Opinion: GM should fight for workers, not profits
Visit Hamtramck these days and you’ll feel a thick sense of resentment in the air. A feeling of unfairness and having been abandoned permeates, and reasonably so: because workers at the Detroit-Hamtramck Assembly Plant were given a raw deal. And so was the surrounding community.
On the Monday after Thanksgiving, General Motors announced its decision to stop production at the Detroit-Hamtramck Assembly Plant, idling thousands of workers and laying a blow to thousands of supplier jobs and supporting businesses.
For Hamtramck, the announcement means 1,500 plus jobs lost. But it also means a community that gave up a big chunk of who and what it was 40 years ago, did it for nothing.
Its complicated history goes back to 1980, when General Motors wanted to build a plant and made the decision to locate its 300-acre site in a Polish neighborhood called Poletown.
With approximately 4,000 residents, the neighborhood was bulldozed, displacing thousands of people, closing businesses, leveling six churches and a hospital to create that assembly plant. Closing that plant all these years later -- so that GM can invest somewhere else in new manufacturing facilities -- is a slap in the face of everyone who counted on what the sacrifice would eventually build and create.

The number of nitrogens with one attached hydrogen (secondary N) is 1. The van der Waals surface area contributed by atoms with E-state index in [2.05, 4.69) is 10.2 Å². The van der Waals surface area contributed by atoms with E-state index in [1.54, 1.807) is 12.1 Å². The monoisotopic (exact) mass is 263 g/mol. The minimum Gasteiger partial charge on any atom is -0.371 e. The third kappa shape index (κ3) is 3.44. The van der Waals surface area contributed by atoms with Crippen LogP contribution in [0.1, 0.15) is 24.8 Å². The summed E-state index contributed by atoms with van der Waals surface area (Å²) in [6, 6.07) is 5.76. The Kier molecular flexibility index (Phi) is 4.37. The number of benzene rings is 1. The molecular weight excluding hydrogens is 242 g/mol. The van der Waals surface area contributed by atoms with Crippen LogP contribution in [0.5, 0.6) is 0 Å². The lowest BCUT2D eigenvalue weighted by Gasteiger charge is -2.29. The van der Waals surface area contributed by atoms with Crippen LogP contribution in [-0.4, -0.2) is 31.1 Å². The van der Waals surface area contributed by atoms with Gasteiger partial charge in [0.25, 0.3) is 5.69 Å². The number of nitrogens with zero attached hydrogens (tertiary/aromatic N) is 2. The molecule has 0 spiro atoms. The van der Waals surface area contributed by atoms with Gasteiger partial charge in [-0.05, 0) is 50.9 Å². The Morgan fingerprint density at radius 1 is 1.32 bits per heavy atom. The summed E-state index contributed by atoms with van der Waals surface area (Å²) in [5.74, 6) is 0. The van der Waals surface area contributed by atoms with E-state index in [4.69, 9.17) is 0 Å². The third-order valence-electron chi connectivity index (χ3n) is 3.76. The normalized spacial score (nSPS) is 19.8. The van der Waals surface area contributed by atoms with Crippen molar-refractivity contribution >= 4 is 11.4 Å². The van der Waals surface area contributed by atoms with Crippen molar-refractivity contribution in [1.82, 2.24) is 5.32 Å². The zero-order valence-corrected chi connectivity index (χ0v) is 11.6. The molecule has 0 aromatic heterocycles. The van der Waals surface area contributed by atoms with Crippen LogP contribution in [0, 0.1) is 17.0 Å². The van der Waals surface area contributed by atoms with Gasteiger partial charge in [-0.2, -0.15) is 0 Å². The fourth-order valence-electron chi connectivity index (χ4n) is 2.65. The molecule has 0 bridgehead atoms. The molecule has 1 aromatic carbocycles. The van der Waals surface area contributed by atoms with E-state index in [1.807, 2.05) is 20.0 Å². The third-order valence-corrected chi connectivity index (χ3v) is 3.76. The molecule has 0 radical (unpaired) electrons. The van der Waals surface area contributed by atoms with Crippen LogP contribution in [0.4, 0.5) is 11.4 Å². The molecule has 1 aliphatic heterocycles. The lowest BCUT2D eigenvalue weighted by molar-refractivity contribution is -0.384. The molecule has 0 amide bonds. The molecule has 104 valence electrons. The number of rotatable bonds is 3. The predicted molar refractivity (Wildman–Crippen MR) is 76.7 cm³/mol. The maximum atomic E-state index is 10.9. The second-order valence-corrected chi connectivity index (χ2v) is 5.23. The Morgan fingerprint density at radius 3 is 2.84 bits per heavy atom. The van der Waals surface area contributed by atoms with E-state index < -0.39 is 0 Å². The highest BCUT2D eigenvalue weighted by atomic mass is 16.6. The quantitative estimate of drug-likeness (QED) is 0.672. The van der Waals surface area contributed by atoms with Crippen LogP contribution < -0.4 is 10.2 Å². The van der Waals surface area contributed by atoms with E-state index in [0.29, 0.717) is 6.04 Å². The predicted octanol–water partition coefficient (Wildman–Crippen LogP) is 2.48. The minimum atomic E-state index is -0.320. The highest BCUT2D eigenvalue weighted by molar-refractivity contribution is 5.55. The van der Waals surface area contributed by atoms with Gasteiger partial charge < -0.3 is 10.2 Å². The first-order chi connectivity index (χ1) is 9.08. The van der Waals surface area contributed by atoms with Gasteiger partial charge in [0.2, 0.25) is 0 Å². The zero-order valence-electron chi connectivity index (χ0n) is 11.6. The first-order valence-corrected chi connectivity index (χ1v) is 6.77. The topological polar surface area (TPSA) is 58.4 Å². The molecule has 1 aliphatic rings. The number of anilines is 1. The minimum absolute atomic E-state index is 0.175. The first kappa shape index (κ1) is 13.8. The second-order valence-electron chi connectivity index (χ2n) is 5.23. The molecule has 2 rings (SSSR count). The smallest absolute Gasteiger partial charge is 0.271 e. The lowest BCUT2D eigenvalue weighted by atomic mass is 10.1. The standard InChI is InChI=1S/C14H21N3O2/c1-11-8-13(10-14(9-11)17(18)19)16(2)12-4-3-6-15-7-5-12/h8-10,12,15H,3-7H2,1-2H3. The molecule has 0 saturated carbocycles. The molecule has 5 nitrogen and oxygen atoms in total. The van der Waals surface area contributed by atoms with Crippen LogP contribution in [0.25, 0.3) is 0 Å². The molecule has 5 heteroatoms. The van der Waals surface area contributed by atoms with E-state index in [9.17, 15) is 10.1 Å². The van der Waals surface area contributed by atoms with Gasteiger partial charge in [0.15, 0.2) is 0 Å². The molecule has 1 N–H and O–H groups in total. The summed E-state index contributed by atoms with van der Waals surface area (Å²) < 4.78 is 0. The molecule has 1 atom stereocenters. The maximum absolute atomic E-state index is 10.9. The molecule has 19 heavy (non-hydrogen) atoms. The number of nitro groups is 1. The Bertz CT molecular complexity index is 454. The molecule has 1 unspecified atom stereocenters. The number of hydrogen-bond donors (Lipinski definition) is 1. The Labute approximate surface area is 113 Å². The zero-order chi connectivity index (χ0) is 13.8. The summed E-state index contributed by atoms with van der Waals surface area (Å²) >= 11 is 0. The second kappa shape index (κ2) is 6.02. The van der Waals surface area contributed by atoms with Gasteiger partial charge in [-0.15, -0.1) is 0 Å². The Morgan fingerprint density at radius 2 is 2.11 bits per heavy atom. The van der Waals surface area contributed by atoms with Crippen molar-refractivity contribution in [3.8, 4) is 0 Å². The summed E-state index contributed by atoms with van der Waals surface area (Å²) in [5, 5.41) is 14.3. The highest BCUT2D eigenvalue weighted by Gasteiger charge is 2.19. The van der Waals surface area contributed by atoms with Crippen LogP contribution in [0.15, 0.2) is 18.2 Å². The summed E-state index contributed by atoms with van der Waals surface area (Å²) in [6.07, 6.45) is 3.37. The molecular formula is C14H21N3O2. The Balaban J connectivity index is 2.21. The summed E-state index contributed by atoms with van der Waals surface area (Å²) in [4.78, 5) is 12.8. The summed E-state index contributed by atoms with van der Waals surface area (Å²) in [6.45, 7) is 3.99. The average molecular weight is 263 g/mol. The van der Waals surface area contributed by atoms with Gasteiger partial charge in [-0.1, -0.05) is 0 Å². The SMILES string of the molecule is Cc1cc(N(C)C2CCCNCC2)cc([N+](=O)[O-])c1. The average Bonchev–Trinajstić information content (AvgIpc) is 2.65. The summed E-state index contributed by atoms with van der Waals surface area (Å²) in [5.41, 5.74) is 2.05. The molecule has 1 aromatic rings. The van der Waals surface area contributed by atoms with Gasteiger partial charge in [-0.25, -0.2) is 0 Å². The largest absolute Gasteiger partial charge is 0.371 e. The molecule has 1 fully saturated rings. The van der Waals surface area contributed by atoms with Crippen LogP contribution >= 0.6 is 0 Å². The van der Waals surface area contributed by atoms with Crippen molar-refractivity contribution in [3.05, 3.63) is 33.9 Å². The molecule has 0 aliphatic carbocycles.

Unless we all come together to ensure those plants don’t close.
Since the announcement, the UAW has lodged a formal objection opposing GM’s plan to close the four American auto plants in 2019 citing the collectively bargained contract between the UAW and General Motors.
The practice of circumventing American labor in favor of moving production to nations that tolerate wages less than half of what our American brothers and sisters make, must stop. And we must step away from the idea that a corporation can disrupt a community; demolish it … and then, when it gets a more profitable opportunity, walk away.
The same people who will suffer due to the plant closings are part of the US taxpayer base that supported GM in hard times. Also, during this time employees made concessions they could ill afford -- all to keep GM going. Rather than investing back into the communities which helped them survive, GM is just walking away. And, for no good reason.
The company’s decision is not about product sales: it is about profits.
A major importer of their own brands from China, Canada and Mexico GM produced 726,000 vehicles in Mexico with most of those vehicles shipped to the U.S. for sales.
Hamtramck is not a victim of changing consumer demand. It is a victim of an already profitable GM’s decisions to load up their Mexican plants for even larger profits.
We call upon our elected leaders to join with us and understand that relying on corporations to do the right thing does not work. We need tax and trade laws that reward U.S. investment and hold companies accountable.
We also call upon GM to reconsider its decision to idle these plants.
UAW members across this country are committed to using every means available to us on behalf of our members at Lordstown, Hamtramck, Baltimore and Warren, Michigan.
UAW members and U.S. taxpayers invested in GM during their darkest days.
Now it is time for GM to invest again in the U.S.
Gary Jones is president of UAW International Union.
Labor Voices columns are written on a rotating basis by United Auto Workers President Gary Jones, Teamsters President James Hoffa, Michigan AFL-CIO President Ron Bieber and Michigan Education Association President Paula Herbart.